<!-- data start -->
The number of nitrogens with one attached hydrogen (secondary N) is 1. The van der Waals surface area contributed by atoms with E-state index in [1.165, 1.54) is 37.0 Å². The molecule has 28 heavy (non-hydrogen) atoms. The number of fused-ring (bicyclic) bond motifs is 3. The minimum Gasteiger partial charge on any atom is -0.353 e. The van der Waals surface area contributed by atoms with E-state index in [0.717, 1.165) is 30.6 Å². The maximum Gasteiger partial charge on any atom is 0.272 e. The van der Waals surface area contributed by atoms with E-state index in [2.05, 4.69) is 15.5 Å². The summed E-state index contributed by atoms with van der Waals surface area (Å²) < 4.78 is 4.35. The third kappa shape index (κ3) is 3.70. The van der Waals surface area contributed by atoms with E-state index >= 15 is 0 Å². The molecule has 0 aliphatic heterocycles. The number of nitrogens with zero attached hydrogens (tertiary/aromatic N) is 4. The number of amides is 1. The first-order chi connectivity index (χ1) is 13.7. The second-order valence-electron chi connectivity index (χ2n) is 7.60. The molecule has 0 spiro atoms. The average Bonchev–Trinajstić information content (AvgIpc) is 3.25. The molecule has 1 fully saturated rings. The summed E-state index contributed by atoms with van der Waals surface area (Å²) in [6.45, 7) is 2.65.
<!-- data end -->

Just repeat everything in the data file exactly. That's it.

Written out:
The number of nitrogens with one attached hydrogen (secondary N) is 1. The van der Waals surface area contributed by atoms with E-state index in [1.165, 1.54) is 37.0 Å². The molecule has 28 heavy (non-hydrogen) atoms. The number of fused-ring (bicyclic) bond motifs is 3. The minimum Gasteiger partial charge on any atom is -0.353 e. The van der Waals surface area contributed by atoms with E-state index in [0.717, 1.165) is 30.6 Å². The maximum Gasteiger partial charge on any atom is 0.272 e. The van der Waals surface area contributed by atoms with E-state index in [2.05, 4.69) is 15.5 Å². The summed E-state index contributed by atoms with van der Waals surface area (Å²) < 4.78 is 4.35. The third kappa shape index (κ3) is 3.70. The van der Waals surface area contributed by atoms with E-state index >= 15 is 0 Å². The molecule has 0 aliphatic heterocycles. The number of nitrogens with zero attached hydrogens (tertiary/aromatic N) is 4. The number of amides is 1. The first-order chi connectivity index (χ1) is 13.7. The second-order valence-electron chi connectivity index (χ2n) is 7.60. The molecule has 0 spiro atoms. The average Bonchev–Trinajstić information content (AvgIpc) is 3.25. The molecule has 1 fully saturated rings. The summed E-state index contributed by atoms with van der Waals surface area (Å²) in [6.45, 7) is 2.65.